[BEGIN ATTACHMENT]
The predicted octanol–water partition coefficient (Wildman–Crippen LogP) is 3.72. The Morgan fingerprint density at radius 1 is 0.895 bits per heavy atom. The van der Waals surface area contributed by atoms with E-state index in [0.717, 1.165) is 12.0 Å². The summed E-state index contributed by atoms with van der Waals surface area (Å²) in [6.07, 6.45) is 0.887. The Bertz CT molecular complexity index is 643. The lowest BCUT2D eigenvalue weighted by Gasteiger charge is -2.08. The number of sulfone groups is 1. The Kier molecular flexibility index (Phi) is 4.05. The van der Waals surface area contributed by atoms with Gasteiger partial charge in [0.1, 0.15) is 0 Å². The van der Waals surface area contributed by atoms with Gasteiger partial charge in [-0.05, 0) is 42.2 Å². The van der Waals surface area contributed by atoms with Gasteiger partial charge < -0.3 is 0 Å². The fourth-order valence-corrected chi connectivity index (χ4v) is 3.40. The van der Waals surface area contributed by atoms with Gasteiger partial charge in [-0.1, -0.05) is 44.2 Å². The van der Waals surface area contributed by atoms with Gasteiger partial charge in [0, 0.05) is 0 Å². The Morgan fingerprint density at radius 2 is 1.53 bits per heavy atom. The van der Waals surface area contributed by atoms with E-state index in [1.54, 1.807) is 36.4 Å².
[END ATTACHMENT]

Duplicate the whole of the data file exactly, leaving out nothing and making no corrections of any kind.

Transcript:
The predicted octanol–water partition coefficient (Wildman–Crippen LogP) is 3.72. The Morgan fingerprint density at radius 1 is 0.895 bits per heavy atom. The van der Waals surface area contributed by atoms with E-state index in [0.717, 1.165) is 12.0 Å². The summed E-state index contributed by atoms with van der Waals surface area (Å²) in [6.07, 6.45) is 0.887. The Bertz CT molecular complexity index is 643. The lowest BCUT2D eigenvalue weighted by Gasteiger charge is -2.08. The number of sulfone groups is 1. The Kier molecular flexibility index (Phi) is 4.05. The van der Waals surface area contributed by atoms with Gasteiger partial charge in [0.1, 0.15) is 0 Å². The van der Waals surface area contributed by atoms with Gasteiger partial charge in [-0.05, 0) is 42.2 Å². The van der Waals surface area contributed by atoms with Gasteiger partial charge < -0.3 is 0 Å². The fourth-order valence-corrected chi connectivity index (χ4v) is 3.40. The van der Waals surface area contributed by atoms with Gasteiger partial charge in [-0.1, -0.05) is 44.2 Å². The van der Waals surface area contributed by atoms with Gasteiger partial charge in [0, 0.05) is 0 Å². The Morgan fingerprint density at radius 2 is 1.53 bits per heavy atom. The van der Waals surface area contributed by atoms with E-state index in [1.54, 1.807) is 36.4 Å².